The hardest-hit area of the Mississippi coast was home to over 3,000 business establishments. The most visible of these were the casinos. The initial construction of these casinos in the early 1990s led to double-digit increases in employment in the construction industry. Analysts anticipate that the reconstruction will provide a similar or even greater boost, especially since a number of casinos are planning to expand beyond the original structure. Given the extent of the repair work already under way, however, limited labor and material resources may constrain the pace of some construction projects.
Rebuilding and expansion should revive tourism
After a record year in 2004, Mississippi’s casino industry was on its way to maintaining that momentum in 2005. The Gulf Coast casinos, in particular, were ahead of last year’s revenues through August, and the addition of the Hard Rock Casino was on tap to accelerate growth. However, the 13 coastal riverboat casinos were either torn apart or tossed on land by Hurricane Katrina, effectively crippling the area’s tourist trade—erasing $500,000 a day in tax revenue and $3.3 million a day in gaming revenue and putting as many as 14,000 people out of work.
|After Hurricane Katrina demolished the offshore casinos that have become an important part of Mississippi’s economy, the state legislature voted to allow future casinos to be constructed on land.|
Amid concerns that some casinos would not return to the area because of the extent of damage and the fragility of the water-based structures, the Mississippi legislature passed a law that allows the building of casinos on dry land in the coastal area. Most of the casino owners along the state’s Gulf Coast have announced that they plan to rebuild. Many of the casinos should be open again within the next 18 months. Meanwhile, the state’s inland casinos have benefited from an increased number of gamblers, partially offsetting tax and tourism revenue losses from the Gulf Coast.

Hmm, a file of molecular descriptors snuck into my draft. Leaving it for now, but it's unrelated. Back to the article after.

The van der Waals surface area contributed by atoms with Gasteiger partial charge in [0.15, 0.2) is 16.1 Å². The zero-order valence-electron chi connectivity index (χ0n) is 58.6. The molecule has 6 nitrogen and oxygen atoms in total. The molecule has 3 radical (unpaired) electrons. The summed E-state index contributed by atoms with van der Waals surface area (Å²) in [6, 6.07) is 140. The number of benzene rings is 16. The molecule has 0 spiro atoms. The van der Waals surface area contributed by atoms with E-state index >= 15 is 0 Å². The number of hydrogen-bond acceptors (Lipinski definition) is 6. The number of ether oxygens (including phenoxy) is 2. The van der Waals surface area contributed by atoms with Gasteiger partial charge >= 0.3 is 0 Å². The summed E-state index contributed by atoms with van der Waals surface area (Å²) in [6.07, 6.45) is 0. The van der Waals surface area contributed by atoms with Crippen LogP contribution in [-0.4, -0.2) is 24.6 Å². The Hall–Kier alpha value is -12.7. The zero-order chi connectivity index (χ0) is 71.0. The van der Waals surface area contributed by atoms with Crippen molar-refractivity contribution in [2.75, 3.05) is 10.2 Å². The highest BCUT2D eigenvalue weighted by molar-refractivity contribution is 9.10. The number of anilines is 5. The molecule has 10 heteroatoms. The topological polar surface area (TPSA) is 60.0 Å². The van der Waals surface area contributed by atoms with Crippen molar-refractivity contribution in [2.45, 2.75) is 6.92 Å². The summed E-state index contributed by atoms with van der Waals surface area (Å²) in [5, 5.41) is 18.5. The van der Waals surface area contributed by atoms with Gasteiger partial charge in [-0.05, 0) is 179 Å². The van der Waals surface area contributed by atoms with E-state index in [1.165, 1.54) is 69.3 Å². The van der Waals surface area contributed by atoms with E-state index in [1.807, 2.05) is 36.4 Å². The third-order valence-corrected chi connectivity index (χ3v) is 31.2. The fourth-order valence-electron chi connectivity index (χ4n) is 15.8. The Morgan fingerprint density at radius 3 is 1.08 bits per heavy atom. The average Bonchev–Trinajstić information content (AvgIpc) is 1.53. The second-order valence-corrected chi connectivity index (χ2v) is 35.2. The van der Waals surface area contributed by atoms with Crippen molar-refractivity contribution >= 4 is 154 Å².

The tourism and gaming sector should pick up steam as it gradually rebuilds in 2006.
Manufacturing should rebound
Manufacturing employment, which accounts for more than 15 percent of Mississippi’s total workforce, was relatively stable before the hurricane. Employment fell by 5 percent in September but recovered approximately half of that loss by November. The facilities of large employers along the coast—such as the shipbuilding industry, which employs approximately 15,000 workers—were damaged and temporarily shut down, idling thousands of workers.
Going forward, Mississippi’s furniture and wood products industries, which had been experiencing slight declines in employment in recent years, should be stimulated by hurricane replacement and repair demand. The region’s expanding vehicle production industry, which was relatively unscathed by Katrina, will also continue to boost the state’s manufacturing sector.